Jason Pettus’s review published on Letterboxd :
Although I thoroughly enjoyed 1937's Pépé le Moko, it seems to me that it's actually a violation of one of the basic premises behind the French Poetic Realism movement; for my understanding is that the "Realism" part of that phrase comes from these movies being social-realist character studies, eschewing the kind of genre work that used to be the only kinds of films with inventive, artistic visuals, while Moko is about as genre as genre films get, a clever noir about a charming folk-hero criminal who is "hiding in plain sight" among the dark, twisting alleyways of the international quarter (aka "the Casbah") of the pre-war French-controlled North African city of Algiers. That little quibble over semantics aside, though, this was a tremendously entertaining movie, much more mainstream-engaging than I thought anything from the 1930s French film industry could be; and indeed, this was such an unexpected hit for veteran director Julien Duvivier that MGM signed him to a Hollywood contract because of it, where he cranked out a whole series of popular films throughout the 1940s as war raged in Europe (the most famous perhaps being 1943's Flesh and Fantasy, starring Edward G. Robinson and Barbara Stanwyck among others).
I mean, certainly the "Poetic" part of "French Poetic Realism" is here; <s>partly filmed down in the actual Casbah itself</s> (CORRECTION! Turns out the exteriors were actually filmed in a village in southern France, which looks so realistically like the Casbah that it still tricked my eyes 80 years later), like so many noirs of the period this is a triumph of slick, sometimes breathtaking style, putting us down in the middle of the dark alleyways of this shady, exotic neighborhood. And also like the best noirs, the rich and bizarre characters way outshine the merely serviceable plot -- from our George-Clooney-like antihero Pepe, always suave and impeccably dressed, to his gypsy girlfriend Inès, and especially Lucas Gridoux as the fascinating police inspector Slimane (a role you can easily imagine being played by Peter Lorre in an English-language version), who goes slumming each night in the Casbah with the actual criminals themselves, none of whom are threatened by him because he just sort of shrugs at their crimes as they're committed around him, none of them realizing that he has a grand master plan at work that will eventually spell doom for them all. If you're looking for a great example of French Poetic Realism but don't want to sit through some talky snoozer about a bunch of poverty-stricken factory workers, this is the one for you, a film as exciting and as atmospheric as the best noirs and crime dramas Hollywood had to offer in these years as well. And speaking of noirs, next up this week is 1938's Port of Shadows, one of the first-ever movies to be described with the actual "film noir" term, and once again starring the hero of Moko as well, smouldering international star Jean Gabin.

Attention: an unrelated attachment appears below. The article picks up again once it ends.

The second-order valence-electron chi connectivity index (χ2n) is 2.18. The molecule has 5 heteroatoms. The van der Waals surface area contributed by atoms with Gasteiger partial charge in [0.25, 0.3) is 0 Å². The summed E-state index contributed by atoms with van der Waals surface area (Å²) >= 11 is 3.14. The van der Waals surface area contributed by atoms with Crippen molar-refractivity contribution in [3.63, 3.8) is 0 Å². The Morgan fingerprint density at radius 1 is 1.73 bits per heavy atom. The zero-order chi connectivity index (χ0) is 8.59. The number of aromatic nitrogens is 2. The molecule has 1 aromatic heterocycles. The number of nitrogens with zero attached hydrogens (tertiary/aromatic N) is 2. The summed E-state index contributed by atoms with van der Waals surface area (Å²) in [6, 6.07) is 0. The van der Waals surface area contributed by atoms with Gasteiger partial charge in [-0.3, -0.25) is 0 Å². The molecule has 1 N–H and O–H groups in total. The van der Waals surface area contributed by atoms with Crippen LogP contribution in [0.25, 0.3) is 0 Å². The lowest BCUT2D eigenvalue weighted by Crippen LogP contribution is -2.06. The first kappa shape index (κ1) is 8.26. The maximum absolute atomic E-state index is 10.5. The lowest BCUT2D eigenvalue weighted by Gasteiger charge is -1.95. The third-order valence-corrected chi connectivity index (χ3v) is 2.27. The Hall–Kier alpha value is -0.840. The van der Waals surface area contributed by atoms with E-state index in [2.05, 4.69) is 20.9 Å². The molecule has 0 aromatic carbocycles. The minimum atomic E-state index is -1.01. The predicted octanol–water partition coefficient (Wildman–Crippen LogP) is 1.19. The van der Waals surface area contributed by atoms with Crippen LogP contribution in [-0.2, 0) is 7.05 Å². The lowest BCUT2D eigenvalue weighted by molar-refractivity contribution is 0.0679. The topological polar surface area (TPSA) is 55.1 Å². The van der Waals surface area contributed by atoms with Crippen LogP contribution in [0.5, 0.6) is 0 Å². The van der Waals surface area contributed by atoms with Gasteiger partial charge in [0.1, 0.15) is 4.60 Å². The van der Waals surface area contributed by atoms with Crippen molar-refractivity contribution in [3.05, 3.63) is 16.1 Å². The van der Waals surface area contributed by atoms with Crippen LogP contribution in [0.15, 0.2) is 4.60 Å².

UPDATE: After reading the really well-done characterization breakdown of this film by FSDO Challenge creator Disgustipated, I can now much more easily see why one might call this a "realism" film, despite it couching itself in many of the tropes of the noir and crime genres. There's actually a lot more going on in the head of our tortured antihero Pepe than I gave him credit for; read Disgustipated's writeup for a thorough breakdown if you're interested.